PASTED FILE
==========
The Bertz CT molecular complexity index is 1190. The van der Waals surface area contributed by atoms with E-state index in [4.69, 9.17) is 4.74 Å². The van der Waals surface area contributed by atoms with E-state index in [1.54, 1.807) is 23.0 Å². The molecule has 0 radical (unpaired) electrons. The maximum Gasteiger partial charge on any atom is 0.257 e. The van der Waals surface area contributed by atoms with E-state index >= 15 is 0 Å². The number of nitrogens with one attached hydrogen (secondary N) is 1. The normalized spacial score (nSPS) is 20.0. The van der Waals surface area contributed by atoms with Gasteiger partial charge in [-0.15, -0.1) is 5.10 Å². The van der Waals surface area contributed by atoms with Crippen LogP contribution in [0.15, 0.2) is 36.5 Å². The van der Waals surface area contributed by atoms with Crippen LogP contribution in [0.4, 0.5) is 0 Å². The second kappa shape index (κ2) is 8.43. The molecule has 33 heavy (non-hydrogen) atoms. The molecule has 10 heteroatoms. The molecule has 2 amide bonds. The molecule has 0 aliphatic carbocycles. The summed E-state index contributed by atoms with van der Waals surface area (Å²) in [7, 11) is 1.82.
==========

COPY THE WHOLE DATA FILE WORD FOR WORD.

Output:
The Bertz CT molecular complexity index is 1190. The van der Waals surface area contributed by atoms with E-state index in [4.69, 9.17) is 4.74 Å². The van der Waals surface area contributed by atoms with E-state index in [1.54, 1.807) is 23.0 Å². The molecule has 0 radical (unpaired) electrons. The maximum Gasteiger partial charge on any atom is 0.257 e. The van der Waals surface area contributed by atoms with E-state index >= 15 is 0 Å². The number of nitrogens with one attached hydrogen (secondary N) is 1. The normalized spacial score (nSPS) is 20.0. The van der Waals surface area contributed by atoms with Gasteiger partial charge in [-0.15, -0.1) is 5.10 Å². The van der Waals surface area contributed by atoms with Crippen LogP contribution in [0.15, 0.2) is 36.5 Å². The van der Waals surface area contributed by atoms with Crippen LogP contribution in [0.4, 0.5) is 0 Å². The second kappa shape index (κ2) is 8.43. The molecule has 33 heavy (non-hydrogen) atoms. The molecule has 10 heteroatoms. The molecule has 2 amide bonds. The molecule has 0 aliphatic carbocycles. The summed E-state index contributed by atoms with van der Waals surface area (Å²) in [7, 11) is 1.82.